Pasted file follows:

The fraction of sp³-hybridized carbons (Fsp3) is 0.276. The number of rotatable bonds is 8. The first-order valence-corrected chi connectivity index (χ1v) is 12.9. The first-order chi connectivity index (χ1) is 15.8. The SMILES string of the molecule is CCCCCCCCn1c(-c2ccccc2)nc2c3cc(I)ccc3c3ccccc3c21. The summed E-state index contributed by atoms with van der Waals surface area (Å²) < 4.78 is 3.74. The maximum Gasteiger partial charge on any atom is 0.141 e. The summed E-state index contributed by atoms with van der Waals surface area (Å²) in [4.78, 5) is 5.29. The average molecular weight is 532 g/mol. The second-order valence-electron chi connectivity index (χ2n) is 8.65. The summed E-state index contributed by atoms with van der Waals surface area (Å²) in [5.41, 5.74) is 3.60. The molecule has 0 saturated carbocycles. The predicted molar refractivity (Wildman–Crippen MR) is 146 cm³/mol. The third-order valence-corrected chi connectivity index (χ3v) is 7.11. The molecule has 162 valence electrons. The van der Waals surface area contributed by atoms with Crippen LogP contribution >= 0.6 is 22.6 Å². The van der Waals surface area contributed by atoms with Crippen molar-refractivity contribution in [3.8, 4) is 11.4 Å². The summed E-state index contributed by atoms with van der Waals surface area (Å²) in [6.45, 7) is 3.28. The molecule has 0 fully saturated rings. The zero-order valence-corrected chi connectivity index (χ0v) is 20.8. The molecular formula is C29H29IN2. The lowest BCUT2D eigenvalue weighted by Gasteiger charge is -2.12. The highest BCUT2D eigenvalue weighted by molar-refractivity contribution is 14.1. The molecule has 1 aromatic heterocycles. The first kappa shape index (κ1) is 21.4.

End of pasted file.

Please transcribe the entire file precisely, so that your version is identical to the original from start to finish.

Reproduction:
The fraction of sp³-hybridized carbons (Fsp3) is 0.276. The number of rotatable bonds is 8. The first-order valence-corrected chi connectivity index (χ1v) is 12.9. The first-order chi connectivity index (χ1) is 15.8. The SMILES string of the molecule is CCCCCCCCn1c(-c2ccccc2)nc2c3cc(I)ccc3c3ccccc3c21. The summed E-state index contributed by atoms with van der Waals surface area (Å²) < 4.78 is 3.74. The maximum Gasteiger partial charge on any atom is 0.141 e. The summed E-state index contributed by atoms with van der Waals surface area (Å²) in [4.78, 5) is 5.29. The average molecular weight is 532 g/mol. The second-order valence-electron chi connectivity index (χ2n) is 8.65. The summed E-state index contributed by atoms with van der Waals surface area (Å²) in [5.41, 5.74) is 3.60. The molecule has 0 saturated carbocycles. The predicted molar refractivity (Wildman–Crippen MR) is 146 cm³/mol. The third-order valence-corrected chi connectivity index (χ3v) is 7.11. The molecule has 162 valence electrons. The van der Waals surface area contributed by atoms with Crippen LogP contribution >= 0.6 is 22.6 Å². The van der Waals surface area contributed by atoms with Crippen molar-refractivity contribution in [3.8, 4) is 11.4 Å². The summed E-state index contributed by atoms with van der Waals surface area (Å²) in [6.45, 7) is 3.28. The molecule has 0 fully saturated rings. The zero-order valence-corrected chi connectivity index (χ0v) is 20.8. The molecular formula is C29H29IN2. The lowest BCUT2D eigenvalue weighted by Gasteiger charge is -2.12. The highest BCUT2D eigenvalue weighted by molar-refractivity contribution is 14.1. The molecule has 1 aromatic heterocycles. The first kappa shape index (κ1) is 21.4.